Note from Storm: This 2009 article describes how a major real estate developer was “staying the course” on the redevelopment of the Mare Island Navy base in the San Francisco Bay area. I followed (from afar) the various troubles this project had over the years, since a friend of mine worked for the engineering company that was doing the contamination cleanup.
REVITALIZATION readers in the area are invited to let the rest of us know how well this project was executed in the Comments section at the bottom of the page. Is the ecology significantly healthy? Is the island liveable and economically healthy?
From the article: As San Francisco‘s first naval base redevelopment takes shape, a project with notable similarities across the bay has had mixed results, indicating how challenging it can be to remake large tracts of industrial property as economic cycles ebb and flow.
Like the Hunters Point Shipyard in San Francisco, Vallejo’s Mare Island Shipyard opened in the mid-1800s, was central to shipbuilding during World War II, and developed a symbiotic relationship with its adjacent community – the base relied on residents for labor and workers depended on the base for their livelihoods.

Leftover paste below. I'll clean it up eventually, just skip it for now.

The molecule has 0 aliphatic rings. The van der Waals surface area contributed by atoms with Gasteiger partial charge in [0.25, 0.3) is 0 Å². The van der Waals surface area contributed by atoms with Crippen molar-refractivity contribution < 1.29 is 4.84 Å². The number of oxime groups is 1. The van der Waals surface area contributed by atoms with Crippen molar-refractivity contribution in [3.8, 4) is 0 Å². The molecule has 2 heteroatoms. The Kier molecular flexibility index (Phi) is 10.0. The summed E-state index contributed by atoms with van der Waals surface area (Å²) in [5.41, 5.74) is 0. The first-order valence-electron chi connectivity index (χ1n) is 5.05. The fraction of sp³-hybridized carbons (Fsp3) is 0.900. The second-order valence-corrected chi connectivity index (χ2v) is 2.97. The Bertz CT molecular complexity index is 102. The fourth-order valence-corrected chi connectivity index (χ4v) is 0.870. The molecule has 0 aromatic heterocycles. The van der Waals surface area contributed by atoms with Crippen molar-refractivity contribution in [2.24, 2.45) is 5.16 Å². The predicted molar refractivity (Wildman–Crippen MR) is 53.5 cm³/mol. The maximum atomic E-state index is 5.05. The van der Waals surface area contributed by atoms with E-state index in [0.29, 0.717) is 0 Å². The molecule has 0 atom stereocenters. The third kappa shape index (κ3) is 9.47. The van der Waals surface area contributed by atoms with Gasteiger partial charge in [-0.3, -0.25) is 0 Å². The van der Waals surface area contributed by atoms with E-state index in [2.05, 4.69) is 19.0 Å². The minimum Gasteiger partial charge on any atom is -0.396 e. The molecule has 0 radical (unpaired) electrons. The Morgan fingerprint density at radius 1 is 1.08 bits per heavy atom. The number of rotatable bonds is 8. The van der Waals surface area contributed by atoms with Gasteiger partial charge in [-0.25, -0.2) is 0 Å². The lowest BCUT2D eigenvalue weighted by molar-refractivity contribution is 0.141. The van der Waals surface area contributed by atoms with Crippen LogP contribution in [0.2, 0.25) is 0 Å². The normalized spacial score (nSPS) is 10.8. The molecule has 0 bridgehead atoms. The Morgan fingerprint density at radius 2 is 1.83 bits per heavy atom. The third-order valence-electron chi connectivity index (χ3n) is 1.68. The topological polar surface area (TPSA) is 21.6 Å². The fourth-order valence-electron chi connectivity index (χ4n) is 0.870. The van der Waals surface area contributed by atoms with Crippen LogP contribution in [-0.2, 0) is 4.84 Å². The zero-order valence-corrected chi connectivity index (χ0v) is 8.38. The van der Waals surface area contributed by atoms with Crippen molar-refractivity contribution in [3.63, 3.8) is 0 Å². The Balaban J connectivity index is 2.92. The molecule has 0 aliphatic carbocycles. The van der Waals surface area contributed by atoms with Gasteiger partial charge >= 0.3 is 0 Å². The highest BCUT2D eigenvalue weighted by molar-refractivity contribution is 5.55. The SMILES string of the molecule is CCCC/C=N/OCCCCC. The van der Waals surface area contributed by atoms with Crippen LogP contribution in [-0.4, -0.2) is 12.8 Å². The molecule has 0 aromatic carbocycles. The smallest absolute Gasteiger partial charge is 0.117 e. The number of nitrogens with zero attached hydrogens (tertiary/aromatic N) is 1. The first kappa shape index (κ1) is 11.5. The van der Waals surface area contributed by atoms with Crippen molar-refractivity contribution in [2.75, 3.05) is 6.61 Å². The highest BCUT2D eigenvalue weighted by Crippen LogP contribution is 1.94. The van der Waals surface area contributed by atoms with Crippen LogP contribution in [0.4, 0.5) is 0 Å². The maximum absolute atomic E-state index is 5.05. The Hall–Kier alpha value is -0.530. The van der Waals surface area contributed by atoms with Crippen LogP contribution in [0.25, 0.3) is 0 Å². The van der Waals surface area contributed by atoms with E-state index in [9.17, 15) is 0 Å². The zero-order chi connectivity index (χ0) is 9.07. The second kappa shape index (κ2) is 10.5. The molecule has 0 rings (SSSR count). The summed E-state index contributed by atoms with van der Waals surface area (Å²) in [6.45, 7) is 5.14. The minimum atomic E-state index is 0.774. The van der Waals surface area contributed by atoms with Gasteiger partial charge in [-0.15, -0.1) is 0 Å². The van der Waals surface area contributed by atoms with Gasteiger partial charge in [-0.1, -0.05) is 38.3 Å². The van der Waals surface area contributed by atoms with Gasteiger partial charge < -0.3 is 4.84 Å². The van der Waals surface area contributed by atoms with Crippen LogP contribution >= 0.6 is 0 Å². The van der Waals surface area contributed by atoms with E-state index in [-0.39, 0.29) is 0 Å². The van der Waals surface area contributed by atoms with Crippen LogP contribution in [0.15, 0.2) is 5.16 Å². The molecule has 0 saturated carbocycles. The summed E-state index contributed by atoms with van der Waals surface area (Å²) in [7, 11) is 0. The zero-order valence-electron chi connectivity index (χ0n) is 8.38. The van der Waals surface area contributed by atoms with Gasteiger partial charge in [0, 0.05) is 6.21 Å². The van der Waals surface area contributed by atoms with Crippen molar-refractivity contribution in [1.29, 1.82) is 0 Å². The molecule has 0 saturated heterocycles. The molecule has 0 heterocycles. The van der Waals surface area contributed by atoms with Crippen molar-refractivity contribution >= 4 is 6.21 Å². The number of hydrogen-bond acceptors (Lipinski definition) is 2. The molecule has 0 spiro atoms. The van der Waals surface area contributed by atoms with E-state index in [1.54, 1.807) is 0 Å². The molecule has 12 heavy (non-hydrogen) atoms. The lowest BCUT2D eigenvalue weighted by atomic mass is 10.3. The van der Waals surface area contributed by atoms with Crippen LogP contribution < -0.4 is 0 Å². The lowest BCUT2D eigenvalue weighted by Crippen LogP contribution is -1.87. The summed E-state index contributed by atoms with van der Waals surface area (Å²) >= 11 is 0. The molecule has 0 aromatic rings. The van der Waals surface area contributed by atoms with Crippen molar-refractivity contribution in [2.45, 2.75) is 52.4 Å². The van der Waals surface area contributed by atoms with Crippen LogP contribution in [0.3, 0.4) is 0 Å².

When each base closed – Hunters Point in 1974 and Mare Island in 1996 – the communities confronted intertwined problems related to the land: staggering job losses on property whose economic potential was dependent on industrial cleanup, new infrastructure and development.
To meet the unique financial and logistical challenges, each city partnered with Miami-based Lennar Corp., one of the nation’s top home builders based on units built and revenue. The company’s experience with expensive and tedious infrastructure work and relative financial heft made it the right partner, the cities’ officials said.
San Francisco has since chosen Lennar and its other investment partners to develop not only Treasure Island, but also Candlestick Point, which was added to the Hunters Point Shipyard project through a ballot initiative in June 2008.